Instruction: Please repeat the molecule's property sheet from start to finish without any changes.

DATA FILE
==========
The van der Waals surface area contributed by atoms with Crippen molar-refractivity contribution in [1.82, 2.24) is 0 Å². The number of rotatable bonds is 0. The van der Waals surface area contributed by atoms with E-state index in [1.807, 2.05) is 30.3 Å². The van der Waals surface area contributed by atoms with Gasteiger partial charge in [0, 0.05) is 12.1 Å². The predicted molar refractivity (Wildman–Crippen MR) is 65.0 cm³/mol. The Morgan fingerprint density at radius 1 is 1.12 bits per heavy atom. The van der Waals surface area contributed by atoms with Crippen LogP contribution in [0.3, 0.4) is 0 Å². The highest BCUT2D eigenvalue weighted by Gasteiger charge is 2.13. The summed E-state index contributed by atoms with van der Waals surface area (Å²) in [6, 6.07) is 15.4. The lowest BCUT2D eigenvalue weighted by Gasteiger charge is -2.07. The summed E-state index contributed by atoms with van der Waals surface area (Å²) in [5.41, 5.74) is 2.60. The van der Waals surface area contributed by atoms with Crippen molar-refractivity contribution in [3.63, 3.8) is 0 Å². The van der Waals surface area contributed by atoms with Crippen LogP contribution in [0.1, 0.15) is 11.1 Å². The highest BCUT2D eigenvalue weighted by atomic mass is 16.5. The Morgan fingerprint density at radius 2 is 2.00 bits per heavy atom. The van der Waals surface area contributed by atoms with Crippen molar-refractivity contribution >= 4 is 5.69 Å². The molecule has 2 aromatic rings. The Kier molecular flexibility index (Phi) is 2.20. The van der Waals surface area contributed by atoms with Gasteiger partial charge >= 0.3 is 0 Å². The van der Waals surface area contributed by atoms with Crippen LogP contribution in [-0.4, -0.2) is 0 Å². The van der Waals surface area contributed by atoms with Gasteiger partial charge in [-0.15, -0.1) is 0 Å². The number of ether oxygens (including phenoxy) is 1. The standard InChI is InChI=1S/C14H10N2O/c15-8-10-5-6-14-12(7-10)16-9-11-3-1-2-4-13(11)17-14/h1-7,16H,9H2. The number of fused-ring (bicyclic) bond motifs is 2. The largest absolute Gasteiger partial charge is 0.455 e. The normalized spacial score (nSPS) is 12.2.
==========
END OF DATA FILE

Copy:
The van der Waals surface area contributed by atoms with Crippen molar-refractivity contribution in [1.82, 2.24) is 0 Å². The number of rotatable bonds is 0. The van der Waals surface area contributed by atoms with E-state index in [1.807, 2.05) is 30.3 Å². The van der Waals surface area contributed by atoms with Gasteiger partial charge in [0, 0.05) is 12.1 Å². The predicted molar refractivity (Wildman–Crippen MR) is 65.0 cm³/mol. The Morgan fingerprint density at radius 1 is 1.12 bits per heavy atom. The van der Waals surface area contributed by atoms with Crippen LogP contribution in [0.3, 0.4) is 0 Å². The highest BCUT2D eigenvalue weighted by Gasteiger charge is 2.13. The summed E-state index contributed by atoms with van der Waals surface area (Å²) in [6, 6.07) is 15.4. The lowest BCUT2D eigenvalue weighted by Gasteiger charge is -2.07. The summed E-state index contributed by atoms with van der Waals surface area (Å²) in [5.41, 5.74) is 2.60. The van der Waals surface area contributed by atoms with Crippen molar-refractivity contribution in [3.63, 3.8) is 0 Å². The van der Waals surface area contributed by atoms with Crippen LogP contribution in [0.1, 0.15) is 11.1 Å². The highest BCUT2D eigenvalue weighted by atomic mass is 16.5. The Morgan fingerprint density at radius 2 is 2.00 bits per heavy atom. The van der Waals surface area contributed by atoms with Crippen molar-refractivity contribution >= 4 is 5.69 Å². The molecule has 2 aromatic rings. The Kier molecular flexibility index (Phi) is 2.20. The van der Waals surface area contributed by atoms with Gasteiger partial charge >= 0.3 is 0 Å². The van der Waals surface area contributed by atoms with Crippen LogP contribution in [-0.4, -0.2) is 0 Å². The van der Waals surface area contributed by atoms with Gasteiger partial charge in [-0.15, -0.1) is 0 Å². The number of ether oxygens (including phenoxy) is 1. The standard InChI is InChI=1S/C14H10N2O/c15-8-10-5-6-14-12(7-10)16-9-11-3-1-2-4-13(11)17-14/h1-7,16H,9H2. The number of fused-ring (bicyclic) bond motifs is 2. The largest absolute Gasteiger partial charge is 0.455 e. The normalized spacial score (nSPS) is 12.2.